I was talking with someone recently about the bizarre British practice of allowing the A-level exams to be set by competing exam boards. It’s bizarre because of the well-known agency problems in examinations: The customers are the schools, whose interest is in high marks, not in effective exams. So we get government ministers persistently fulminating against watering-down of exams.
This is typically presented as a capitalist approach, reflecting the British enthusiasm for market-based solutions instead of big government. In fact, while this solution has the trappings of capitalism, it suffers all the theoretical and practical defects of socialism. As I understand it, those who theorise the superiority of capitalism tend to focus on the diffusion of decision-making to the periphery, where the expertise resides, and the virtues of aligning incentives with goals, which is far more efficient than central planning. Then comes the bracing effect of competition to achieve those goals.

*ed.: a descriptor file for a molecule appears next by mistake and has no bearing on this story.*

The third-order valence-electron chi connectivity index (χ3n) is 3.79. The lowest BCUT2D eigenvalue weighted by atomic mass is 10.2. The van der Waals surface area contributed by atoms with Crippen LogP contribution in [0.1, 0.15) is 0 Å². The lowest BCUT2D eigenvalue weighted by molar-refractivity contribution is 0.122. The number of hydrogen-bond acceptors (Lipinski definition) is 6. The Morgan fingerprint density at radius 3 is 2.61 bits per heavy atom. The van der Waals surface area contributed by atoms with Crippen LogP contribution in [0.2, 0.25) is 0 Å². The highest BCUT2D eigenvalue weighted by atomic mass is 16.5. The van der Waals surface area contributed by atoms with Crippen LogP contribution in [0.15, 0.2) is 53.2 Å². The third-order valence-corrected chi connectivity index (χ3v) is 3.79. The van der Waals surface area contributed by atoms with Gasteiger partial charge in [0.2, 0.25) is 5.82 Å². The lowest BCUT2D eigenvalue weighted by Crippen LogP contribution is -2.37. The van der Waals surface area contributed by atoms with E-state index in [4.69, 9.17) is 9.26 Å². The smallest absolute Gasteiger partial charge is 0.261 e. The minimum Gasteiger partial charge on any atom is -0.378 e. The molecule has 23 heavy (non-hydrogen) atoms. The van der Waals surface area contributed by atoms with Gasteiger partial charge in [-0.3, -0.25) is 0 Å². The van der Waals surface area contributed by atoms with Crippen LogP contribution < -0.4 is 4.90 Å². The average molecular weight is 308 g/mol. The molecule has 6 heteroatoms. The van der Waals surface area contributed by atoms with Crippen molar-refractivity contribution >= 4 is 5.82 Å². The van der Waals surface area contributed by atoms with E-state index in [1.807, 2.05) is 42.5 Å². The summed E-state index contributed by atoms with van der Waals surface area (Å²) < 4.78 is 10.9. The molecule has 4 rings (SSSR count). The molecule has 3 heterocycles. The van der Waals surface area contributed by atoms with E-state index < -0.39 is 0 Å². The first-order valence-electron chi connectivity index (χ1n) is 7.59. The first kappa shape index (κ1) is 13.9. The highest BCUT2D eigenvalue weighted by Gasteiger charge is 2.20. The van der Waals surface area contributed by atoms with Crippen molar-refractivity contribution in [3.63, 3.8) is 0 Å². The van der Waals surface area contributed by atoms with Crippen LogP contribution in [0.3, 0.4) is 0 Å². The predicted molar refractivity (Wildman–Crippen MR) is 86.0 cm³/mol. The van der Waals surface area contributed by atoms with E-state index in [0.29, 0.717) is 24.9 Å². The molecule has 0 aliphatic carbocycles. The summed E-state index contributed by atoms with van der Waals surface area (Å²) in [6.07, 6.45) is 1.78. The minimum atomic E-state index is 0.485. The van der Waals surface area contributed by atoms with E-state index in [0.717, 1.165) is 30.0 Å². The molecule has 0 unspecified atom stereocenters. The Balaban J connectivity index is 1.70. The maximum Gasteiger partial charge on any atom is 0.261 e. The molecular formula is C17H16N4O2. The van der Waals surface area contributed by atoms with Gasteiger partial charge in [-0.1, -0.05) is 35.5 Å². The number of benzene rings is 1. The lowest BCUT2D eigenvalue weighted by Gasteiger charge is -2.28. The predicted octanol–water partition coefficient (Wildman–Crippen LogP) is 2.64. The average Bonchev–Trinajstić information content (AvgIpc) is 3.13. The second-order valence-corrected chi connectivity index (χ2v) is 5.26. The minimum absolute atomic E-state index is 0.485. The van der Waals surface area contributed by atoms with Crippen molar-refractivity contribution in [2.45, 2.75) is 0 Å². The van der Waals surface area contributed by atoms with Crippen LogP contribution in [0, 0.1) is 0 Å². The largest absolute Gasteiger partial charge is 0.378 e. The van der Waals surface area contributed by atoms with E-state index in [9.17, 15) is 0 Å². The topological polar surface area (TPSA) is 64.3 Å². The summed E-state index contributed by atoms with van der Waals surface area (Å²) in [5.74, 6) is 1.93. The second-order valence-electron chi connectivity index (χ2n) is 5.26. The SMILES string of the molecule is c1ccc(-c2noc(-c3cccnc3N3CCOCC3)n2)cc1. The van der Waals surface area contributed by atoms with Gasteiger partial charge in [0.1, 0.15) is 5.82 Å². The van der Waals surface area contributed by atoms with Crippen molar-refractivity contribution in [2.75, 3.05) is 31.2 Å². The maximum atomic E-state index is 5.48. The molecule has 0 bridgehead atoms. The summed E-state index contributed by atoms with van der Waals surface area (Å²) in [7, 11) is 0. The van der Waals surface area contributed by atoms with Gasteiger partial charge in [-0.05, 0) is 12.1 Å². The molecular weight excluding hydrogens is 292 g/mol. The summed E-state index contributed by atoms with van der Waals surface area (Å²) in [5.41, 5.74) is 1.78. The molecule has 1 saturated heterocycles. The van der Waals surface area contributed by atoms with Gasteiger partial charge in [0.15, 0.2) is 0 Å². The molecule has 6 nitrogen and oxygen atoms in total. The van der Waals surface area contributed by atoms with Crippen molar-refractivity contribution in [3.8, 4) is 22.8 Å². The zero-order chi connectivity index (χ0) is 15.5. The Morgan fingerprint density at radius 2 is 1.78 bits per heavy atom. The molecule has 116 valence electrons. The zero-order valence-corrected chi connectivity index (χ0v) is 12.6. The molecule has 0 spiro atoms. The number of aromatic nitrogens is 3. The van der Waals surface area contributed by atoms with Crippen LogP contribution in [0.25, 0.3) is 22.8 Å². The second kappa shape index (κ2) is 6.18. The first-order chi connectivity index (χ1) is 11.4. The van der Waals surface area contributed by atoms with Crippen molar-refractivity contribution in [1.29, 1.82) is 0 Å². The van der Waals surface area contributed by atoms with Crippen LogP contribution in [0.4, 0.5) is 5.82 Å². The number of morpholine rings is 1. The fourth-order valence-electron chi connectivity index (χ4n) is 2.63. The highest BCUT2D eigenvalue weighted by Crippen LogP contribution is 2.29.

In this case, the natural incentives of those looking to make a profit by selling their product to schools are clearly misaligned. Yes, they can fruitfully compete on accuracy and speed of marking, but the essential content and rigour of the exams is a race to the bottom. (This might not be the case if they were providing distinct qualifications, that might be competing for influence with universities. There is the competing International Baccalaureate, adding an extra level of complexity, but the multiple exam boards are supposed to be producing evaluations of the same qualification, the A-levels. We have a similar problem with university degrees, where there seems to be a pious fiction that “first-class degree” is an absolute standard, whether from Imperial or London Metropolitan; but this is clearly not taken very seriously.) The bottom is set by elaborate government regulations — central planning — and all the competitive ingenuity goes into formally hitting those standards while maximising the marks. (I don’t know if this is really true; but that is what you would predict, theoretically, and it would explain the downward spiral of A-levels.)